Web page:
Dispatch

The Last Safe Place

The Last Safe Place

URFA, Turkey — The doctors took Ayman al-Jaber’s right leg in the Syrian city of Raqqa. His left leg, though, was in even worse shape, and because the beleaguered hospital didn’t have the tools to amputate this one safely, Jaber had to make the trek over 100 miles north to this Turkish city, for the sole purpose of losing his other leg.

Despite his injuries, Jaber is still a broad-shouldered, powerful-looking man with salt-and-pepper hair. Before the 2011 uprising he was a mechanic in the northeastern city of Deir Ezzor. In early July, a regime warplane targeted his neighborhood of Sheikh Yassin in a bombing run — the blast brought down three of the walls of his house, which collapsed on his legs. Even after his legs had been amputated, his troubles were far from over: He found himself in a strange city, without much money or any friends, and having to go through a long ordeal of physical therapy before being fitted with prosthetic legs.

"When I came, I didn’t know anything about Turkey," he says, propped up on his bed in a recovery center in Urfa, his cigarettes and a bottle of orange juice within close reach. "I didn’t know anything about what life is like here — this is the first time for me."

While Jaber was hospitalized in Turkey, a doctor mentioned a center on the edge of town. The facility — run by the Bunian Society, a Syrian NGO — turned out to be a perfect fit: After he left the hospital, it provided him with a place to sleep, food, and medical care while he recuperates. It has eight full-time staff members and receives the bulk of its funding from Gulf donors in Saudi Arabia and Kuwait, as previous funding from the Turkish government and the Syrian opposition has dried up. Its staff has also received training on how to help patients suffering from the psychological trauma of war.

The Bunian center used to care for about 20 people per day. In the past month, however, that figure has leaped to around 35 per day, stretching the small facility’s resources to the limits. The reason for the increase is a drastic shortage in funding for medical aid organizations throughout Urfa: Two other recovery centers have closed due to funding shortages, leaving Bunian as the only clinic in the city available to injured Syrians.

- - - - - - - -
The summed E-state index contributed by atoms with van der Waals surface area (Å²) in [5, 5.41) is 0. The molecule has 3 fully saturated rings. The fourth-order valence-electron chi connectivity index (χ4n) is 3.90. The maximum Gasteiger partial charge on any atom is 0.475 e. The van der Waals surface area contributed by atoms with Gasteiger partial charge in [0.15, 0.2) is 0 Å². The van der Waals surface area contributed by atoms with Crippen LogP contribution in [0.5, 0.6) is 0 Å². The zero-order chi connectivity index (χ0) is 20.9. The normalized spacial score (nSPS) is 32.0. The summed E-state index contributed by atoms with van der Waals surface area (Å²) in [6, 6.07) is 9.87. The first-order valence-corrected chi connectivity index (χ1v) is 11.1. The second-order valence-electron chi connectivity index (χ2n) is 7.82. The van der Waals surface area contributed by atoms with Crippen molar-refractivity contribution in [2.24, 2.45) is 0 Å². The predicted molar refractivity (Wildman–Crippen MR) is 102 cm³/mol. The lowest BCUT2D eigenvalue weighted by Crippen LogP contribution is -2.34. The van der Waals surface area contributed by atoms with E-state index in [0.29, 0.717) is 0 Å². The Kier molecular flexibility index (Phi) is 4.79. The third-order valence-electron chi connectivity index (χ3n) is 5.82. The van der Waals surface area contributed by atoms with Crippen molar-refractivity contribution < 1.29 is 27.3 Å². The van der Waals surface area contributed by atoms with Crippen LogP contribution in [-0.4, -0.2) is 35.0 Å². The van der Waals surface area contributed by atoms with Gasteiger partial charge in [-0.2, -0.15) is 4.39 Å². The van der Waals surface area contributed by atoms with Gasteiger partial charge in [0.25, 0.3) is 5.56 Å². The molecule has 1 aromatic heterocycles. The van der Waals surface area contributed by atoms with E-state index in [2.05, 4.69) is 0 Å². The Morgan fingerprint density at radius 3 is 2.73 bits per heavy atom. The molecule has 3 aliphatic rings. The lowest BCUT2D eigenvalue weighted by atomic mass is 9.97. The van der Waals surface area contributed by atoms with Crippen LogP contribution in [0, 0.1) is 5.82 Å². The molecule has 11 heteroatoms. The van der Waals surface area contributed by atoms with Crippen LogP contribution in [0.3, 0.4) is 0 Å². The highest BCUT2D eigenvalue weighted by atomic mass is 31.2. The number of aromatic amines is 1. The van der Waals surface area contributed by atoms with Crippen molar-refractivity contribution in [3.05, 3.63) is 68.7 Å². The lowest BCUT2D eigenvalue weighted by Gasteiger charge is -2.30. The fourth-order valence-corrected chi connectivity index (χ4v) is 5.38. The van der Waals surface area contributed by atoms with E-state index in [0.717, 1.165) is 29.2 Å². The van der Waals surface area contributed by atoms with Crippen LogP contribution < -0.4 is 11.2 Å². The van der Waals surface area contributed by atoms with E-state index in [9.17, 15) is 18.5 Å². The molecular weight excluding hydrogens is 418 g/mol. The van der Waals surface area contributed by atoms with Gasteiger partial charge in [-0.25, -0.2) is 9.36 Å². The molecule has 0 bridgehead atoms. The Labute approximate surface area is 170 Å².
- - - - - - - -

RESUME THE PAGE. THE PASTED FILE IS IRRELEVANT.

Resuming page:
The Bunian center is also struggling to drum up the money to keep its doors open. And its administrators believe the international effort to crack down on the Islamic State is the reason funding has dried up. With the increased scrutiny on the jihadi group and its sources of funding, donors are afraid of being caught up in the crackdown. As a result, they’re funneling money to large organizations that are known not to be friendly to the Islamic State, rather than smaller facilities like the recovery center.

"We are dealing with just war injuries. Whether they were civilians or Free Syrian Army — here, they are just patients," says Muthanna Eissa, the chief doctor at the center. "But all the organizations outside Turkey said, ‘Maybe they are from ISIS; maybe they are from Jabhat al-Nusra. So we can’t give them funding.’"

Eissa is a Christian who worked in a government-run hospital in Syria before the uprising — then moved to an area under the control of the Free Syrian Army in 2012. The truth, he says, is that most of the patients are civilians — not fighters. The center will, however, treat any injured Syrian who arrives at its door, regardless of the person’s political or military affiliation. It only excludes non-Syrian fighters in the conflict.

It costs $10,000 to $15,000 to keep the center running each month, Eissa says. The Turkish government founded the center and used to pay for its upkeep, and the Syrian opposition government provided it with money once, but those resources have long since dried up. For months now, Eissa and his team have been dependent on aid from private donors in the Gulf.

As the last clinic of its kind in Urfa, the doctor feels a unique pressure to keep the center open as long as possible. If it closes, he says, injured Syrians like Jaber could be forced to sleep in the streets. But with donors in the Gulf now cutting back their contributions, the future is in doubt. "With money, we can do everything," he says. "Without money, we can do nothing."

Smoking a cigarette in his room, Jaber does not seem aware of the center’s tenuous financial state. By all outward appearances, he is in a remarkably good mood for someone who recently lost both of his legs. He sees the Syrian revolt not as a three and a half year confrontation, but as an extension of a conflict that stretches back to the 1982 uprising against former President Hafez al-Assad. Two of his uncles were members of the Muslim Brotherhood back then, and his family has paid for it ever since: Until the revolt, they could not be employed by the government or receive passports, and intelligence officers would frequently interrogate them at their house about their lives or the location of one of the uncles, who fled to Jordan.

"You can’t understand," he says. "I remember growing up, my family would always tell me, ‘Don’t say anything; be careful.’"

The situation in Deir Ezzor, Jaber says, has gotten even worse in recent days. Now people are not only afraid of the Assad regime, but also attacks by the Islamic State and the U.S.-led air campaign.

So, after a lifetime of struggles in Syria, does he want to try to build a new life in Turkey?

Jaber brushes aside the suggestion. "If my [prosthetic] legs come, I’d return to Syria today."